FRACT

    Unwinnable: For its lack of explicit narrative, FRACT does seem to have an unspoken feeling that there is more going on than the player is really aware of. Do you have a FRACT bible at home, filled with painstaking notes or is the cipher of what FRACT really is a purposeful omission? As a developer, how did you go about instilling meaning into what is essentially a number of puzzles within an abstract space?

    R.F.: I’m really glad to hear that you had that type of experience when you played the beta, as it is definitely a big aspect of what I was hoping to achieve. Without going into too much detail, I will say that there is a plan and ideal architecture for this weird little world. The real test will be to see if I can manage to communicate it the way I hope to. As a designer/developer, you do your best to create the context in which the player interacts, but in an abstract world such as FRACT, there is still a lot left up to interpretation. Having said that, while there is no FRACT bible per se, there definitely is a master plan and it will hopefully become much clearer in the full release of the game.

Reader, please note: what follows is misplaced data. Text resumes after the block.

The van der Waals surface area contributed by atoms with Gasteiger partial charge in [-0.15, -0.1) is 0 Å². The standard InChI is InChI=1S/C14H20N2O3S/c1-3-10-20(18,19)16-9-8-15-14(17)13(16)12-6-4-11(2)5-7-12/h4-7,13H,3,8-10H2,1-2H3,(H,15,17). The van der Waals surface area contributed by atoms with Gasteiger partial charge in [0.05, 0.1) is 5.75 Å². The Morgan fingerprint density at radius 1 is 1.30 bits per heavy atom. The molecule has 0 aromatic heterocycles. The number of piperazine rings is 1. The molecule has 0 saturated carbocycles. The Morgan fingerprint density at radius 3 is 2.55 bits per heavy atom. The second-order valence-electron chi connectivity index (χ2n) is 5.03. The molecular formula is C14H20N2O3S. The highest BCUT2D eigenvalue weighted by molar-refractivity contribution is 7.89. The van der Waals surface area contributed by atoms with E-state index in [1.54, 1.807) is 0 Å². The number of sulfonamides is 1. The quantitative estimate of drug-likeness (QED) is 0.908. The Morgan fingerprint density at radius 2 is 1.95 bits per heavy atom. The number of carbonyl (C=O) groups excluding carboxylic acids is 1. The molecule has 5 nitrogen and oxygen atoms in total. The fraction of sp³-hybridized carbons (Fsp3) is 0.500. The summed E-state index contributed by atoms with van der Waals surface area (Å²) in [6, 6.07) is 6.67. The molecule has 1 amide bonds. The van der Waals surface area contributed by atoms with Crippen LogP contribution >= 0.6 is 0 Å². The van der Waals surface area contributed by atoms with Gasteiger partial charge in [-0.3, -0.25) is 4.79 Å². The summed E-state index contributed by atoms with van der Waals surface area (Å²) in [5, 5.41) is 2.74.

Come back tomorrow to read the conclusion of our interview with Richard Flanagan as he tells us what his future might hold…

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    Interested in what FRACT is all about? Download the FRACT beta and get the latest news on the development via Twitter @FRACTgame.